Holiday pay victory for sub

FREELANCE sub-editor Tony Berry has received an out-of-court settlement from the Kentish Times in lieu of paid time off. He had been working for the Archant-owned Kentish Times since January 2005. For most of that time he had been working five shifts per week. On 23 March he was told by the editor that his services would no longer be required - with immediate effect.

Tony Berry © Tony Berry
Tony Berry with Archant's cheque for his paid time off.
He asked the Freelance Office about his rights over the cancelled shifts and the possibility of paid time off - "holiday pay" - for the time he'd worked. Freelance Organiser John Toner advised there was a good chance of getting holiday pay and Thompsons solicitors, the NUJ's lawyers, agreed

.To meet the 2006 deadline, John immediately submitted a claim to an Employment Tribunal. Archant contested it on the grounds that Tony was not a "worker" as defined by the Working Time Regulations. Examining the facts, the Tribunal concluded he had been a "worker".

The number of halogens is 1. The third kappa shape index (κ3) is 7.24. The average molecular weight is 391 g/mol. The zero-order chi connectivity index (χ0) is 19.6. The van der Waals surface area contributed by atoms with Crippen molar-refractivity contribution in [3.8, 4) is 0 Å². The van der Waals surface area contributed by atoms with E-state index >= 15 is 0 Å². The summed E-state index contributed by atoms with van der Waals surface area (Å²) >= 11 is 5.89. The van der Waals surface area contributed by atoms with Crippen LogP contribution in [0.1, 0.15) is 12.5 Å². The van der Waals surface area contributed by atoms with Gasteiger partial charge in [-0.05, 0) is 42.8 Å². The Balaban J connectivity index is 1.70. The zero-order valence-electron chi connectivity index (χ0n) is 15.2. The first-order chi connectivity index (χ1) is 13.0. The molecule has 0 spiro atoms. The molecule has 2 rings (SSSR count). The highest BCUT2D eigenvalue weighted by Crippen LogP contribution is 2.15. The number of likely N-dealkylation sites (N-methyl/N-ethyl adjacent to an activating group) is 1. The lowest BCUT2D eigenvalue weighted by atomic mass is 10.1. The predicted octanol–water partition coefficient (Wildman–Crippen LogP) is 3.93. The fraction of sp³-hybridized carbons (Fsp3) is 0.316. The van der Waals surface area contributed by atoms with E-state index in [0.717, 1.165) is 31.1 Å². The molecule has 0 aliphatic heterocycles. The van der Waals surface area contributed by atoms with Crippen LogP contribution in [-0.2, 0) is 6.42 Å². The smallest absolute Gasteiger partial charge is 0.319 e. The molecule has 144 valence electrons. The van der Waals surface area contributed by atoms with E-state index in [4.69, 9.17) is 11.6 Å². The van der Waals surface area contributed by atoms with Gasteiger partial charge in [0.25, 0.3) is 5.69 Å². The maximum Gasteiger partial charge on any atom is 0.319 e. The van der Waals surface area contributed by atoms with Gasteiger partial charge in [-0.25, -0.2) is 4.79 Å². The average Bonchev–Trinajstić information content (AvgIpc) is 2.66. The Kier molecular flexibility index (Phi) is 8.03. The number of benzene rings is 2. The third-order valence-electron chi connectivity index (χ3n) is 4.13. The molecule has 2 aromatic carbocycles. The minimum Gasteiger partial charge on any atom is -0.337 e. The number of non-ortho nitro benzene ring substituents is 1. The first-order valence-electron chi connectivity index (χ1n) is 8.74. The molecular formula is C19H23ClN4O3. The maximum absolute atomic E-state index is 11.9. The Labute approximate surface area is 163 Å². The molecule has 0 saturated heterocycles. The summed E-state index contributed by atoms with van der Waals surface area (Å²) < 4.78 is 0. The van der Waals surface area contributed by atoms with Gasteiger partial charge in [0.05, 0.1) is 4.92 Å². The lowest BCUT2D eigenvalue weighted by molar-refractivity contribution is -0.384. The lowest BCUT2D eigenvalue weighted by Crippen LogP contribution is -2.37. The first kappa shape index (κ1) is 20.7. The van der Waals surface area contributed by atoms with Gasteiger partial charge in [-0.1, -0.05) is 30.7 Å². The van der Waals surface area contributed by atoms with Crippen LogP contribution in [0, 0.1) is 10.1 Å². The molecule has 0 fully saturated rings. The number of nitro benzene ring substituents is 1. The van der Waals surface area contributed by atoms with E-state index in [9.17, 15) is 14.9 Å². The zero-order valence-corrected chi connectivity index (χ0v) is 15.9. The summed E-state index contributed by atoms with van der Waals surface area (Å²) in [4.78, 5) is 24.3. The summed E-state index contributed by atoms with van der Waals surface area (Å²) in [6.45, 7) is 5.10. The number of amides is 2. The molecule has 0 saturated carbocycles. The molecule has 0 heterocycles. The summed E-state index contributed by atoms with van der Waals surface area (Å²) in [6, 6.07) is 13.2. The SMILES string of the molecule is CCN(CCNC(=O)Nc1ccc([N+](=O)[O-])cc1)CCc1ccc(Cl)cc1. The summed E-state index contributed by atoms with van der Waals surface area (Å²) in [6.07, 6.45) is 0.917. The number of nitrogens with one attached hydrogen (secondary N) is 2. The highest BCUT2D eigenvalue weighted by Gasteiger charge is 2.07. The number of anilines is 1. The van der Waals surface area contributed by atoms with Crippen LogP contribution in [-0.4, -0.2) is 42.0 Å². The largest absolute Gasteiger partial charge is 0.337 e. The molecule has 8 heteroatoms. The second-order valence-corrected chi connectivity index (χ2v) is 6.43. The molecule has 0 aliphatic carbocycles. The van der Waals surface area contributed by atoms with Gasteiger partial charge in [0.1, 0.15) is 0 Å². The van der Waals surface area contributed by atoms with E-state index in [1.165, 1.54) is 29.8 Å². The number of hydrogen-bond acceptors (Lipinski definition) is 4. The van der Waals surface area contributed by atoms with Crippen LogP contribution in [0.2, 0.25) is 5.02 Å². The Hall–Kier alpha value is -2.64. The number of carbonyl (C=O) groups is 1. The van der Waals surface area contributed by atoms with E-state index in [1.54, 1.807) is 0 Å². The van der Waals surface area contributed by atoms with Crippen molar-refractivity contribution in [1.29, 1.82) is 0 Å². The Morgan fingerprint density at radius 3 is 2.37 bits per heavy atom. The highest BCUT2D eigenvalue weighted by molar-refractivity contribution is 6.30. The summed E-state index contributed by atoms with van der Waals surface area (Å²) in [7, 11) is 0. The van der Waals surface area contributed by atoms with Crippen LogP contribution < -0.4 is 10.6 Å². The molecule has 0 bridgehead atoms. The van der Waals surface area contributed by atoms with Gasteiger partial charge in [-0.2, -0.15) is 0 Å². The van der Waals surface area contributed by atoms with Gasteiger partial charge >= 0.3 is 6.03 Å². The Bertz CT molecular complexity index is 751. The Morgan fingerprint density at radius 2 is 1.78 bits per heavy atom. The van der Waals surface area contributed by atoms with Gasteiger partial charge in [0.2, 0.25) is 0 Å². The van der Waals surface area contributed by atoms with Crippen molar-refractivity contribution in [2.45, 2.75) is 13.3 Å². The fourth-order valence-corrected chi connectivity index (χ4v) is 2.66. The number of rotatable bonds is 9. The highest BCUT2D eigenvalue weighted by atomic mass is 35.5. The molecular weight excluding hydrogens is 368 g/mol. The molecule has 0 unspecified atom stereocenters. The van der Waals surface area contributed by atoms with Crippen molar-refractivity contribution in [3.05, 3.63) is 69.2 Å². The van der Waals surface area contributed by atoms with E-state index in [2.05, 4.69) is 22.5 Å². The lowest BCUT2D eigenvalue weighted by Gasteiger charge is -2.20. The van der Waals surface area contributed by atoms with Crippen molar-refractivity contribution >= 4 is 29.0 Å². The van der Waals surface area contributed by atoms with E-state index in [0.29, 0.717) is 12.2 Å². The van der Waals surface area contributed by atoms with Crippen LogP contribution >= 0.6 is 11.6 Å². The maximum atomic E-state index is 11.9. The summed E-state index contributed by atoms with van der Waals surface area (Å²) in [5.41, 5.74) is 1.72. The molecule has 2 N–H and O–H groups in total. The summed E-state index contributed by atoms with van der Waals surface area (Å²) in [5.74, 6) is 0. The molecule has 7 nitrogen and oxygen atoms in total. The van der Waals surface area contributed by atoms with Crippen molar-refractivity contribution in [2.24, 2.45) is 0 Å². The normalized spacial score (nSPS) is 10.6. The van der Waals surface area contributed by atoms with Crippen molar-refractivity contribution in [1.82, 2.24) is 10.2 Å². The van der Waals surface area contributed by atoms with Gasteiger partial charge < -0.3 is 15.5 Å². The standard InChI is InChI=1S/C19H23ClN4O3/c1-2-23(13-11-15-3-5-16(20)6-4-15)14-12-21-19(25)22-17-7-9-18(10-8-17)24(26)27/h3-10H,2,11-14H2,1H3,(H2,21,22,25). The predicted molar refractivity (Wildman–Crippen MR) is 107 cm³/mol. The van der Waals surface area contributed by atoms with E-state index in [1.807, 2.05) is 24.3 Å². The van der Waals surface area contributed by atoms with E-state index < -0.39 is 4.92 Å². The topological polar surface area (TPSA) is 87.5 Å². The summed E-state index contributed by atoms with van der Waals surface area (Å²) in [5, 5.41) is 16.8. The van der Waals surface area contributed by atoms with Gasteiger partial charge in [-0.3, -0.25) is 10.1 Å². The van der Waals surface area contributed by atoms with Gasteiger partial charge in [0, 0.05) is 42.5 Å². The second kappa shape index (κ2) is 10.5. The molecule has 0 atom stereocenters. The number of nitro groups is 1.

Archant did not concede. Another Tribunal hearing was arranged to consider the level of compensation. The claim was for £3000: on the eve of the Tribunal Archant rushed Thompsons a cheque for nearly that. "We are delighted," Toner said. "This was a classic case of a company using a 'freelance' for four days a week in the belief they had no responsibility towards him. If a company wants someone for four days a week, every week, it should have the decency to offer a contract of employment."

Regular "casuals" can in some circumstances acquire some of the same rights as employees after two years, not four years as erroneously reported in the August Freelance. (Sorry.) After one year an employee has protec tion against unfair dismissal; after two years, there is an entitlement to redundancy pay. We should stress - again - that everybody's circumstances are different. So if you are a regular casual and you think your arrangement with a client may stand up in court as equivalent to employee status, contact the Freelance Office. You should do this as the end of your first or second year in service approaches - do not wait until the next sudden corporate downsizing.

Before you do that, do read our previous advice on the subject: see

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